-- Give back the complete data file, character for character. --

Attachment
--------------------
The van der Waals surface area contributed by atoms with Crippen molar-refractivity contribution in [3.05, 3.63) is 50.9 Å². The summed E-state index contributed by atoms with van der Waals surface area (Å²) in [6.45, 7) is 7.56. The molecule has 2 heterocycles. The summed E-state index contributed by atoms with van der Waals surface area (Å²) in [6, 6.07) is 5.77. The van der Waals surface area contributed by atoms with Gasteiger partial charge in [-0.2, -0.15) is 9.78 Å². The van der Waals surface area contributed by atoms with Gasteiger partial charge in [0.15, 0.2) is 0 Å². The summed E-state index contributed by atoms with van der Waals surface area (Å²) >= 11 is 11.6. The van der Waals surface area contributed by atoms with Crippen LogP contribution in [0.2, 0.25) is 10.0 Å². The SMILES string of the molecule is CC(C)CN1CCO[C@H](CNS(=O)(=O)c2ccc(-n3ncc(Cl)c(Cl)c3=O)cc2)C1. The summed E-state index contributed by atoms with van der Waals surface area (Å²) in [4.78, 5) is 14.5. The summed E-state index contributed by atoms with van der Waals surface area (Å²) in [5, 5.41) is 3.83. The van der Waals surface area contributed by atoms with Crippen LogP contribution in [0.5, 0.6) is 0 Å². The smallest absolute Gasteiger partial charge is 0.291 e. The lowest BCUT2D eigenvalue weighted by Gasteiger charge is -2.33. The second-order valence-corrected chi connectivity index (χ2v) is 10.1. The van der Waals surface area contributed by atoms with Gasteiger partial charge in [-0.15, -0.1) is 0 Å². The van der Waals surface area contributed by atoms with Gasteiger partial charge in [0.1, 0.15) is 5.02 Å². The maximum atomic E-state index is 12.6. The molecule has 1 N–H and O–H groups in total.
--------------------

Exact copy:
The van der Waals surface area contributed by atoms with Crippen molar-refractivity contribution in [3.05, 3.63) is 50.9 Å². The summed E-state index contributed by atoms with van der Waals surface area (Å²) in [6.45, 7) is 7.56. The molecule has 2 heterocycles. The summed E-state index contributed by atoms with van der Waals surface area (Å²) in [6, 6.07) is 5.77. The van der Waals surface area contributed by atoms with Gasteiger partial charge in [-0.2, -0.15) is 9.78 Å². The van der Waals surface area contributed by atoms with Gasteiger partial charge in [0.15, 0.2) is 0 Å². The summed E-state index contributed by atoms with van der Waals surface area (Å²) >= 11 is 11.6. The van der Waals surface area contributed by atoms with Crippen LogP contribution in [0.2, 0.25) is 10.0 Å². The SMILES string of the molecule is CC(C)CN1CCO[C@H](CNS(=O)(=O)c2ccc(-n3ncc(Cl)c(Cl)c3=O)cc2)C1. The summed E-state index contributed by atoms with van der Waals surface area (Å²) in [4.78, 5) is 14.5. The summed E-state index contributed by atoms with van der Waals surface area (Å²) in [5, 5.41) is 3.83. The van der Waals surface area contributed by atoms with Crippen LogP contribution in [0.5, 0.6) is 0 Å². The smallest absolute Gasteiger partial charge is 0.291 e. The lowest BCUT2D eigenvalue weighted by Gasteiger charge is -2.33. The second-order valence-corrected chi connectivity index (χ2v) is 10.1. The van der Waals surface area contributed by atoms with Gasteiger partial charge in [-0.15, -0.1) is 0 Å². The van der Waals surface area contributed by atoms with Gasteiger partial charge in [0.1, 0.15) is 5.02 Å². The maximum atomic E-state index is 12.6. The molecule has 1 N–H and O–H groups in total.